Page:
Who Can Claim Bereavement Damages?
Whilst it is possible to make a claim for loss of dependency and loss of services, under the Fatal Accident Act 1976 only certain Claimants are able to receive a statutory bereavement award. In England & Wales it is a fixed sum and is currently £15,120.
The award is out of date, something which has been under debate for a long period. The Association of Personal Injury Lawyers (APIL) – a non profit organisation which helps support the rights of injured people, has been campaigning for change.
- The problem is that that the award is currently:
only available to a very small class of relatives; and
- Low – only £15,120 and less than that awarded in both Scotland and Northern Ireland.
The first increase to this statutory award since 2013 took place in 2020 for deaths which occurred after 1/5/20. At this time its eligibility was also increased to allow partners who have been cohabiting for 2 years to be able to receive it, and bring it somewhat in line with modern living arrangements.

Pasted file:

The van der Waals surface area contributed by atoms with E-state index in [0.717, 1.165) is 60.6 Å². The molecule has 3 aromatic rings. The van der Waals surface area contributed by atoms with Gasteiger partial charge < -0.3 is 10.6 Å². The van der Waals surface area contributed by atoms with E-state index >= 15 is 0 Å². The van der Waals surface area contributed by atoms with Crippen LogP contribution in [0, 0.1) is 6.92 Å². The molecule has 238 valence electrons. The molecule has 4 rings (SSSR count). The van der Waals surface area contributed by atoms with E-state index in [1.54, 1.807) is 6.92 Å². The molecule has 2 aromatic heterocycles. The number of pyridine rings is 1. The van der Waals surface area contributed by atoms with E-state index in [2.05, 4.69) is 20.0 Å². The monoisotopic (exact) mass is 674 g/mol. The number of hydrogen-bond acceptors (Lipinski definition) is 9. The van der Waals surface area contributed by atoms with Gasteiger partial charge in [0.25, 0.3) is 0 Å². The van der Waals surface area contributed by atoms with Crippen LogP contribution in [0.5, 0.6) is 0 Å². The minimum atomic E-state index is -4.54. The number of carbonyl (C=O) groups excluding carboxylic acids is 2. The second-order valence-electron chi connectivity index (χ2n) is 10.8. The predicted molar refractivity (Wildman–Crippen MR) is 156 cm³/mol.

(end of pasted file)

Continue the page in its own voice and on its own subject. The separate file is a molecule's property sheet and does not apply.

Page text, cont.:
But arguably that is still not enough.
In Northern Ireland the award has recently increased to £17,200, still low, but at least it has risen to take into account inflation.
In Scotland they have an award called ‘loss of society’ which is the Scottish equivalent of the England & Wales bereavement award. It is assessed on a case- by- case basis and a more substantial award can be made to a wider range of eligible Claimants, who are able to show that they had a close relationship with the deceased.
The case of Haggerty-Garton & others v Imperial Chemical Industries Ltd highlights the disparity of Scottish law with that in England and Wales. Mr Haggarty lived in England but because his asbestos exposure was in Scotland, the English Courts applied Scottish law. The deceased’s widow was awarded £115,000 for loss of society. Had English law applied, she would have received a statutory bereavement award of £12,980 (the death being before the 2020 increase)
In England & Wales the award can only be claimed by:
- The husband, wife or civil partner of the deceased;
- An unmarried cohabitee who at the time of death, had been living in the same household of the deceased for at least 2 years;
- The parents, if the deceased at the time of death was an unmarried child aged under 18;
- The mother of an illegitimate child.
There are still many Claimants who are unable to claim for example:
- A close sibling;
- A child cannot claim for the death of a parent;
- A parent cannot claim for the death of a child who was over aged 18 at the time of death;
- A cohabitee cannot claim if they had been living with the deceased for less than 2 years;
- The father of an illegitimate child.
APIL continues with its campaign and is preparing for a parliamentary event later this month, which will hopefully help bring some long overdue change to this area of law.